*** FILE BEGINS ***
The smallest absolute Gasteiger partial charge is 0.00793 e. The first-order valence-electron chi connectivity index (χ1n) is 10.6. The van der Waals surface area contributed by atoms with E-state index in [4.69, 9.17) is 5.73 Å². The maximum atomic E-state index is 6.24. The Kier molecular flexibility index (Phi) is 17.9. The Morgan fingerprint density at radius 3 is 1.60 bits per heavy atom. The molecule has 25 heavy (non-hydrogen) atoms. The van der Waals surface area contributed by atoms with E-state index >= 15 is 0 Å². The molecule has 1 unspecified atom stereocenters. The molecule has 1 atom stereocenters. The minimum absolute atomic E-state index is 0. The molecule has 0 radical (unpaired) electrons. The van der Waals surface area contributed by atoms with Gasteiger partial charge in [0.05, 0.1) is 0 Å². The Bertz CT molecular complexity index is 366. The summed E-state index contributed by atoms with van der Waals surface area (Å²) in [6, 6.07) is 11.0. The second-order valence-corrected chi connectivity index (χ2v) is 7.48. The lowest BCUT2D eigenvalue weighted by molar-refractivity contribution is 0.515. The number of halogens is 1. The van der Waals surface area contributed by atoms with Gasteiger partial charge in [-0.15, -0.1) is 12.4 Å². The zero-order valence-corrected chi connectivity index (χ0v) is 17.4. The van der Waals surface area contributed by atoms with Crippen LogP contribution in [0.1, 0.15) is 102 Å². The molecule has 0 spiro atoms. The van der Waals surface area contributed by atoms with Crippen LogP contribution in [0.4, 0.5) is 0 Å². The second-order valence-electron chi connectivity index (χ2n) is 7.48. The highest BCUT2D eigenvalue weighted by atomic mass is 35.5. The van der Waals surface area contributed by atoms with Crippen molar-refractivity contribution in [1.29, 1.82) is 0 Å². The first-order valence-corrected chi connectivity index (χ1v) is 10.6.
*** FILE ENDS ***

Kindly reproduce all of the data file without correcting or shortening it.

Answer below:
The smallest absolute Gasteiger partial charge is 0.00793 e. The first-order valence-electron chi connectivity index (χ1n) is 10.6. The van der Waals surface area contributed by atoms with E-state index in [4.69, 9.17) is 5.73 Å². The maximum atomic E-state index is 6.24. The Kier molecular flexibility index (Phi) is 17.9. The Morgan fingerprint density at radius 3 is 1.60 bits per heavy atom. The molecule has 25 heavy (non-hydrogen) atoms. The van der Waals surface area contributed by atoms with E-state index >= 15 is 0 Å². The molecule has 1 unspecified atom stereocenters. The molecule has 1 atom stereocenters. The minimum absolute atomic E-state index is 0. The molecule has 0 radical (unpaired) electrons. The van der Waals surface area contributed by atoms with Gasteiger partial charge in [0.05, 0.1) is 0 Å². The Bertz CT molecular complexity index is 366. The summed E-state index contributed by atoms with van der Waals surface area (Å²) in [6, 6.07) is 11.0. The second-order valence-corrected chi connectivity index (χ2v) is 7.48. The lowest BCUT2D eigenvalue weighted by molar-refractivity contribution is 0.515. The number of halogens is 1. The van der Waals surface area contributed by atoms with Gasteiger partial charge in [-0.15, -0.1) is 12.4 Å². The zero-order valence-corrected chi connectivity index (χ0v) is 17.4. The van der Waals surface area contributed by atoms with Crippen LogP contribution in [0.1, 0.15) is 102 Å². The molecule has 0 spiro atoms. The van der Waals surface area contributed by atoms with Crippen LogP contribution in [0.4, 0.5) is 0 Å². The second-order valence-electron chi connectivity index (χ2n) is 7.48. The highest BCUT2D eigenvalue weighted by atomic mass is 35.5. The van der Waals surface area contributed by atoms with Crippen molar-refractivity contribution in [1.29, 1.82) is 0 Å². The first-order valence-corrected chi connectivity index (χ1v) is 10.6.